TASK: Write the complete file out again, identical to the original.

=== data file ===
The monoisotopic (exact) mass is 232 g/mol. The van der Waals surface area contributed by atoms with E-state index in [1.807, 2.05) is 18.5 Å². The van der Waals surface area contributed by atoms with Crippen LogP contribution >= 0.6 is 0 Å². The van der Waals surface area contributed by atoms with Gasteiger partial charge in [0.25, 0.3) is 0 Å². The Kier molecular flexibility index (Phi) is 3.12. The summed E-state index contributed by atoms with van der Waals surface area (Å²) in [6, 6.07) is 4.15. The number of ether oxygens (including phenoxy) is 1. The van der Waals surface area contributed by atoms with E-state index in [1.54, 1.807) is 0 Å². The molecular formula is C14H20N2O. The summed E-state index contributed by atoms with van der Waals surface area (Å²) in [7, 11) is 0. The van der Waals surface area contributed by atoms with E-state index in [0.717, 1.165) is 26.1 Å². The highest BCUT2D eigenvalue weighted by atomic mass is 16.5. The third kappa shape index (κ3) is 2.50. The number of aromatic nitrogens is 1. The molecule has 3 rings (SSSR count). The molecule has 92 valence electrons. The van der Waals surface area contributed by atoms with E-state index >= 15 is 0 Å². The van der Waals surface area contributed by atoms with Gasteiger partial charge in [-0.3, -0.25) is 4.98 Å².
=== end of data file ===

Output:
The monoisotopic (exact) mass is 232 g/mol. The van der Waals surface area contributed by atoms with E-state index in [1.807, 2.05) is 18.5 Å². The van der Waals surface area contributed by atoms with Crippen LogP contribution >= 0.6 is 0 Å². The van der Waals surface area contributed by atoms with Gasteiger partial charge in [0.25, 0.3) is 0 Å². The Kier molecular flexibility index (Phi) is 3.12. The summed E-state index contributed by atoms with van der Waals surface area (Å²) in [6, 6.07) is 4.15. The number of ether oxygens (including phenoxy) is 1. The van der Waals surface area contributed by atoms with E-state index in [1.54, 1.807) is 0 Å². The molecular formula is C14H20N2O. The summed E-state index contributed by atoms with van der Waals surface area (Å²) in [7, 11) is 0. The van der Waals surface area contributed by atoms with E-state index in [0.717, 1.165) is 26.1 Å². The highest BCUT2D eigenvalue weighted by atomic mass is 16.5. The third kappa shape index (κ3) is 2.50. The number of aromatic nitrogens is 1. The molecule has 3 rings (SSSR count). The molecule has 92 valence electrons. The van der Waals surface area contributed by atoms with E-state index >= 15 is 0 Å². The van der Waals surface area contributed by atoms with Gasteiger partial charge in [-0.3, -0.25) is 4.98 Å².